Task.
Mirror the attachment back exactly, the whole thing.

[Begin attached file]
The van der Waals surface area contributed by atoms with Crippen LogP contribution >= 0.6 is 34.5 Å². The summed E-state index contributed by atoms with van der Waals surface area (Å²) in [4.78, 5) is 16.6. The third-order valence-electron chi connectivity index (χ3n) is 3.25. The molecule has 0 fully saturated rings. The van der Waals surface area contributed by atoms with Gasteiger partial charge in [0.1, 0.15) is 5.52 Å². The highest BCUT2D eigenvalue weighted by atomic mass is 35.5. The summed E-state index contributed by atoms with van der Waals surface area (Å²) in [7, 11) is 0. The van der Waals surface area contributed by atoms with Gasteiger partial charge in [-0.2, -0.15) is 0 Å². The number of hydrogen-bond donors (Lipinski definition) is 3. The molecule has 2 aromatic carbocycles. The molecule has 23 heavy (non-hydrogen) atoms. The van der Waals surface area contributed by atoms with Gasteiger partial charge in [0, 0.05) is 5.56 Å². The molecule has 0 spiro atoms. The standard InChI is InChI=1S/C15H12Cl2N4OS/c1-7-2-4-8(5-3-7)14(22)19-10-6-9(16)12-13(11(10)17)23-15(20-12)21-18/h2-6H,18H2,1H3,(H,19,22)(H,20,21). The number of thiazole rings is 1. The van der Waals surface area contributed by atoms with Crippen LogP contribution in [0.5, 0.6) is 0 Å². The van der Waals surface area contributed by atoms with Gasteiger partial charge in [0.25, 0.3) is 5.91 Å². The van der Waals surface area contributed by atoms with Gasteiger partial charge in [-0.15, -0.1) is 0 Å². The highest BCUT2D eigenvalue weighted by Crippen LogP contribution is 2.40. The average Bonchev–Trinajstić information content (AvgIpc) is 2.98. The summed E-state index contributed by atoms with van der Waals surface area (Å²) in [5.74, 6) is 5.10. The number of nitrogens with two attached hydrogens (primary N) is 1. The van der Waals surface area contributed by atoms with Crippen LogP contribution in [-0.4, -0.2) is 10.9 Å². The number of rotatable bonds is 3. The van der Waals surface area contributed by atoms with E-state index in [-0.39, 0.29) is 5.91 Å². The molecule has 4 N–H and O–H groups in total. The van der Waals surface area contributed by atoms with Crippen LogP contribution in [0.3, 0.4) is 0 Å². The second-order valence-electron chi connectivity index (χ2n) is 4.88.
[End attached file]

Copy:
The van der Waals surface area contributed by atoms with Crippen LogP contribution >= 0.6 is 34.5 Å². The summed E-state index contributed by atoms with van der Waals surface area (Å²) in [4.78, 5) is 16.6. The third-order valence-electron chi connectivity index (χ3n) is 3.25. The molecule has 0 fully saturated rings. The van der Waals surface area contributed by atoms with Gasteiger partial charge in [0.1, 0.15) is 5.52 Å². The highest BCUT2D eigenvalue weighted by atomic mass is 35.5. The summed E-state index contributed by atoms with van der Waals surface area (Å²) in [7, 11) is 0. The van der Waals surface area contributed by atoms with Gasteiger partial charge in [-0.2, -0.15) is 0 Å². The number of hydrogen-bond donors (Lipinski definition) is 3. The molecule has 2 aromatic carbocycles. The molecule has 23 heavy (non-hydrogen) atoms. The van der Waals surface area contributed by atoms with Gasteiger partial charge in [0, 0.05) is 5.56 Å². The molecule has 0 spiro atoms. The standard InChI is InChI=1S/C15H12Cl2N4OS/c1-7-2-4-8(5-3-7)14(22)19-10-6-9(16)12-13(11(10)17)23-15(20-12)21-18/h2-6H,18H2,1H3,(H,19,22)(H,20,21). The number of thiazole rings is 1. The van der Waals surface area contributed by atoms with Crippen LogP contribution in [0.5, 0.6) is 0 Å². The van der Waals surface area contributed by atoms with Gasteiger partial charge in [0.25, 0.3) is 5.91 Å². The van der Waals surface area contributed by atoms with Gasteiger partial charge in [-0.15, -0.1) is 0 Å². The highest BCUT2D eigenvalue weighted by Crippen LogP contribution is 2.40. The average Bonchev–Trinajstić information content (AvgIpc) is 2.98. The summed E-state index contributed by atoms with van der Waals surface area (Å²) in [5.74, 6) is 5.10. The number of nitrogens with two attached hydrogens (primary N) is 1. The van der Waals surface area contributed by atoms with Crippen LogP contribution in [-0.4, -0.2) is 10.9 Å². The number of rotatable bonds is 3. The van der Waals surface area contributed by atoms with E-state index in [-0.39, 0.29) is 5.91 Å². The molecule has 4 N–H and O–H groups in total. The van der Waals surface area contributed by atoms with Crippen LogP contribution in [0.3, 0.4) is 0 Å². The second-order valence-electron chi connectivity index (χ2n) is 4.88.